• Size sequencing starts with the largest and ends with the smallest. The reverse also can be used by starting with the smallest unit and ending with the largest. For example, shipping boxes offered by the postal service include six sizes ranging from holding 25 pounds to holding up to one pound.

  • Organizational unit sequencing is a way to describe an organizational chart that begins with the top of the organization (CEO and board of directors) and shows a reporting structure to the bottom of the organization (line manufacturing workers). 

Step 4 

Write your ideas by opening with a statement of purpose, free-writing each idea, and then editing your free-write materials. 

Open with a statement of purpose. This takes the form of a business need, a benefit to the reader, or the outcome that can be reached. For example, here is a statement of purpose for a selling skills training video: "This video demonstrates how the new accounts representative can successfully sell a money market account. New accounts reps often think of selling as order-taking or something that used car salespeople do. This video is meant to be an attractive and easy-to-follow model of the four steps to the sale, illustrating listening and questioning skills, including how to handle an objection. The four steps are identify the customer's need, sell the features and benefits of the right product, close the sale, and explain how to cross-sell additional products." 

Free-write each idea. Using the brainstormed list or mind map as a guide, write what you know about each idea. Ignore the compulsion to edit, use proper grammar, and spell correctly for now. If you know you've made a mistake, just circle it or highlight it, leave space for a later revision, and keep going. Don't fix it now. If you're having writer's block, try pretending you're talking to a friend and write down what you would say. Often I write materials that I have taught in the past, so standing up and pretending I'm in front of a group helps me find the words that I would say to a group of learners.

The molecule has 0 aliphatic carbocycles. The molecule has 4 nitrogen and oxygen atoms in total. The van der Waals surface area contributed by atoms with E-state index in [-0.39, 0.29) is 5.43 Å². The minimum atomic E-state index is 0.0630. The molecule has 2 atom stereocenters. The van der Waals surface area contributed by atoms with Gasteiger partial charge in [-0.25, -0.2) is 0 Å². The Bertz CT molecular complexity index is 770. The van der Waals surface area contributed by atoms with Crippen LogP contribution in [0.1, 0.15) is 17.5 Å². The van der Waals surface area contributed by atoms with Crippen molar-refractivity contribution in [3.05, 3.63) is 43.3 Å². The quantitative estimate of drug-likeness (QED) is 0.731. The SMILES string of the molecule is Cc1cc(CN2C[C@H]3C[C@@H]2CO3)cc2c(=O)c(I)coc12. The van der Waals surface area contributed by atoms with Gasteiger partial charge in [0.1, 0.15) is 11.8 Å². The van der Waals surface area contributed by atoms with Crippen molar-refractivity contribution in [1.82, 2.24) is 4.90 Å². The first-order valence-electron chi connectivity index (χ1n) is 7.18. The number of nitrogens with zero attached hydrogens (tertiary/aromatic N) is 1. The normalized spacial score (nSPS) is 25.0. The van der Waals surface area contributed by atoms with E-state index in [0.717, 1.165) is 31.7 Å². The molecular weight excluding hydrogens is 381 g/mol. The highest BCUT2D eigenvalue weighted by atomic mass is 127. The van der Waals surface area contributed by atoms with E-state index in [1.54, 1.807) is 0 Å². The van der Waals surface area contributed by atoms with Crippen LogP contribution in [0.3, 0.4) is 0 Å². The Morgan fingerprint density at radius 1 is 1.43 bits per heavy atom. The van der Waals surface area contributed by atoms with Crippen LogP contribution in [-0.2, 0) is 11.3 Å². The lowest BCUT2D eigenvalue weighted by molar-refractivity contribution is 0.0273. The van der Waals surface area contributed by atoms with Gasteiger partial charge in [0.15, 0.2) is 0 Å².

Edit your free-write materials. Read what you have written and complete a "big picture revision." What is the style or tone of what you have written? Is the style or tone consistent? What format changes need to be considered? Next, complete "what's the point" revisions by focusing on the clarity of your message. Can you be more concise or simplify what and how you present your ideas? Finally, complete a "detail" revision by checking grammar, spelling, and punctuation. 

Bottom Line: Using these four steps to organize your ideas will make your writing process more organized and efficient, and result in better and clearer content for readers. For more tips, check out How to Write Terrific Training Materials .

About the Author

Jean Barbazette founded The Training Clinic, Seal Beach, California, a training consulting firm, in 1977. Jean is a regular presenter at ASTD's national convention and Training Magazine’s conference and is a recognized expert in training design and delivery for the field. She’s the author of the bestselling book Successful New Employee Orientation and The Trainer’s Support Handbook, as well as a contributor to McGraw-Hill Sourcebooks, Pfeiffer Annuals, and several ASTD publications. She resides in Seal Beach, CA.